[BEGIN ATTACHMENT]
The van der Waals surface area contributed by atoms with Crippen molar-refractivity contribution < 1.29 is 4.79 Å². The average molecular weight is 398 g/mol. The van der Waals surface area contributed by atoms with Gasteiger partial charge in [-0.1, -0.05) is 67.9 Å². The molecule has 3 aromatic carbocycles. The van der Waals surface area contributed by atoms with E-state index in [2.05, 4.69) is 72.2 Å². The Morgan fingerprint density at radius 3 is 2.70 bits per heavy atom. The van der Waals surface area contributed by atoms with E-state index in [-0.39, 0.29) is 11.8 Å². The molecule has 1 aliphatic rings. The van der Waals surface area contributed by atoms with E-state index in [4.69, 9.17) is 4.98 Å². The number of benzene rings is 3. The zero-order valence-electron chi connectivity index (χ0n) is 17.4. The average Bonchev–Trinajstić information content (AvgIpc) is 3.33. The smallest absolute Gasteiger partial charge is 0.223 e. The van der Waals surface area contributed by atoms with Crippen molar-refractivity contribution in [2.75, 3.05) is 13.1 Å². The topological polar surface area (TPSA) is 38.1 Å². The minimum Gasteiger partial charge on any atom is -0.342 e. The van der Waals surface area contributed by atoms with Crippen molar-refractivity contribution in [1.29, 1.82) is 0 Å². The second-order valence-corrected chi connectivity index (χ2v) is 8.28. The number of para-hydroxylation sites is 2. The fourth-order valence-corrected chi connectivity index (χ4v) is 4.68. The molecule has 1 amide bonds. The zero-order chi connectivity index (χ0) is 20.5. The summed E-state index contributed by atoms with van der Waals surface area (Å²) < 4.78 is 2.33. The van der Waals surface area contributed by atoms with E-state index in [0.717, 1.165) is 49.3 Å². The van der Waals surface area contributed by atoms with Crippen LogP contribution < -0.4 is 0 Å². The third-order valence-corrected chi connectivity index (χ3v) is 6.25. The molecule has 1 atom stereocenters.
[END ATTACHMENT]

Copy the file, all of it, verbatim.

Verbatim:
The van der Waals surface area contributed by atoms with Crippen molar-refractivity contribution < 1.29 is 4.79 Å². The average molecular weight is 398 g/mol. The van der Waals surface area contributed by atoms with Gasteiger partial charge in [-0.1, -0.05) is 67.9 Å². The molecule has 3 aromatic carbocycles. The van der Waals surface area contributed by atoms with E-state index in [2.05, 4.69) is 72.2 Å². The Morgan fingerprint density at radius 3 is 2.70 bits per heavy atom. The van der Waals surface area contributed by atoms with E-state index in [-0.39, 0.29) is 11.8 Å². The molecule has 1 aliphatic rings. The van der Waals surface area contributed by atoms with E-state index in [4.69, 9.17) is 4.98 Å². The number of benzene rings is 3. The zero-order valence-electron chi connectivity index (χ0n) is 17.4. The average Bonchev–Trinajstić information content (AvgIpc) is 3.33. The smallest absolute Gasteiger partial charge is 0.223 e. The van der Waals surface area contributed by atoms with Crippen molar-refractivity contribution in [2.75, 3.05) is 13.1 Å². The topological polar surface area (TPSA) is 38.1 Å². The minimum Gasteiger partial charge on any atom is -0.342 e. The van der Waals surface area contributed by atoms with Crippen molar-refractivity contribution in [1.29, 1.82) is 0 Å². The second-order valence-corrected chi connectivity index (χ2v) is 8.28. The number of para-hydroxylation sites is 2. The fourth-order valence-corrected chi connectivity index (χ4v) is 4.68. The molecule has 1 amide bonds. The zero-order chi connectivity index (χ0) is 20.5. The summed E-state index contributed by atoms with van der Waals surface area (Å²) < 4.78 is 2.33. The van der Waals surface area contributed by atoms with E-state index in [0.717, 1.165) is 49.3 Å². The van der Waals surface area contributed by atoms with Crippen LogP contribution < -0.4 is 0 Å². The third-order valence-corrected chi connectivity index (χ3v) is 6.25. The molecule has 1 atom stereocenters.